After getting the water level jug squared away, I then mixed up a few packets of Kool-Aid to use as coloring [Tip: Kool-Aid is WAY cheaper than food coloring!].
After getting a bunch of the preliminary prep work out of the way, it was time to finally break out the wings from their multi-year bondage in my work shop!
Although I actually took this pic a bit later, I wanted to post it here so you can get a good visual as to what I was doing.
I started by clamping the ring wing to the CS spar to check the “A” & “B” lines as it states in the plans to do (“Waiter” really emphasizes this step as well). I have to say that the marks are very close between the wings & CS spar, but there is a bit of tweaking that I’ll do –on the order of 0.04″ to 0.07″– to better hit center mass of the extrusions while drilling.
Here’s a shot of my right outboard alignment… not too bad.
And another shot to show the alignment.
Here’s a shot of the alignment on the left wing.
And the inboard bolt extrusion area on the left wing.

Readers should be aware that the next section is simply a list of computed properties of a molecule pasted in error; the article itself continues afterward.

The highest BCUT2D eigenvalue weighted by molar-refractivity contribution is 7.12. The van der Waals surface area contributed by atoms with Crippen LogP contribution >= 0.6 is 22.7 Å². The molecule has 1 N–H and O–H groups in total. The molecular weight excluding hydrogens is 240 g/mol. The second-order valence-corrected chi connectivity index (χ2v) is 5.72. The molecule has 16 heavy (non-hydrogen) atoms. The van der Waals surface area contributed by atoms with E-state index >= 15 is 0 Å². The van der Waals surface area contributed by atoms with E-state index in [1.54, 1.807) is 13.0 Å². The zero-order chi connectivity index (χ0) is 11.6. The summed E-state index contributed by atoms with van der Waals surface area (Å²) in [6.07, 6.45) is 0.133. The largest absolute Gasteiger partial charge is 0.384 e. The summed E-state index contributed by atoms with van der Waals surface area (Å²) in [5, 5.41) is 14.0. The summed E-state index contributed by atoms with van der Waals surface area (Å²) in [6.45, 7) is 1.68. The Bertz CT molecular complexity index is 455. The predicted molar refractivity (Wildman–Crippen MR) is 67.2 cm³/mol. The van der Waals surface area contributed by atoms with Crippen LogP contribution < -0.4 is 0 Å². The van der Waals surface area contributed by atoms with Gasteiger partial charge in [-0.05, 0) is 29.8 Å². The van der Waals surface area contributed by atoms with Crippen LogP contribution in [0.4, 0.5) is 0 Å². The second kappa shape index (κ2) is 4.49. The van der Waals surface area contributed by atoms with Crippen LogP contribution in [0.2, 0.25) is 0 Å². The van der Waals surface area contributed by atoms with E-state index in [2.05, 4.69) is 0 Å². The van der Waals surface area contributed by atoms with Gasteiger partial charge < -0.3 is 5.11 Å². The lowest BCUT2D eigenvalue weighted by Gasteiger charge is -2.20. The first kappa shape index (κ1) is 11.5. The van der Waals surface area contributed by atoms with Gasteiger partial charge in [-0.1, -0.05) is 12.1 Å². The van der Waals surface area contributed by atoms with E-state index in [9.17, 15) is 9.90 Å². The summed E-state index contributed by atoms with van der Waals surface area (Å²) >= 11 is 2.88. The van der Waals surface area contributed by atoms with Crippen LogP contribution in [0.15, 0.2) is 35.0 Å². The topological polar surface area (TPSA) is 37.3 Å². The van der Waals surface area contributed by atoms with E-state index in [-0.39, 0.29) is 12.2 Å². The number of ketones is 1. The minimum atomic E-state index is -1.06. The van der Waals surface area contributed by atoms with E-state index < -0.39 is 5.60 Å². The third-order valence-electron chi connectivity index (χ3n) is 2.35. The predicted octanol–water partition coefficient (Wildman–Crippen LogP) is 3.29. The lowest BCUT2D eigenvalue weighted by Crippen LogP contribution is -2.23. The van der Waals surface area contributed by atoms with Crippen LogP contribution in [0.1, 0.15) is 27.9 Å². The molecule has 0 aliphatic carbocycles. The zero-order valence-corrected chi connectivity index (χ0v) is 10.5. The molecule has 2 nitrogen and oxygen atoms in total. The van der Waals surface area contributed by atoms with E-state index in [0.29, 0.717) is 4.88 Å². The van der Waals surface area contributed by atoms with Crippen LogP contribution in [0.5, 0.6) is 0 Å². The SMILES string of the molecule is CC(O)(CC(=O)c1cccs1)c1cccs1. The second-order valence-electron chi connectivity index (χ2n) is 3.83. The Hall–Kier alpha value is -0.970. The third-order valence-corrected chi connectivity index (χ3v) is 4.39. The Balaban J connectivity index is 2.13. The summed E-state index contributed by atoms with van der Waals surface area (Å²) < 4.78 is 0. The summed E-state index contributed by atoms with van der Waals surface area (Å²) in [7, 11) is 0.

I wanted to take this pic not as much for showing the antenna wires from the wings, but the fact that by using that conduit that I installed between the outer & inner CS spar bulkheads, I was able to slide each antenna cable into the CS spar in about 5-10 seconds. Very EZ!
Back in the shop, and since I had my Fein saw ready, I chose to start to finalize another thing on my bucket list: the CS109 control stick tab. The problem with this tab simply has its roots in the fact that I bought the control system from the Cozy Girls. This isn’t to say anything bad about their components, because they’re awesome. The problem is that their stick mount straddles the round control stick tube while the old control stick setup sits on the inboard side of it, or shall I say 3/4″ inboard of the Cozy Girrrls stick setup.
My buddy & fellow EZ builder Dave Berenholtz points this out on his blog. I took heed after a discussion with him, and will be remounting a new one further inboard which will provide a bit more clearance for the Cozy Girrrls’ control stick between the stick and the immovable fuselage side wall. Since the back seat area was a bit cluttered, I’ll get to CS118 later. For now though I know it will be a 3 minute job to remove CS118.
I then set about drilling the 1/8″ pilot holes in the CS spar. The plans call for a #10 drill bit be used for the pilot holes, but then again I’m following a lot of Wayne Hicks’ advice and he recommends using a 1/8″ drill bit (it’s more forgivable & RE-adjustable if off center).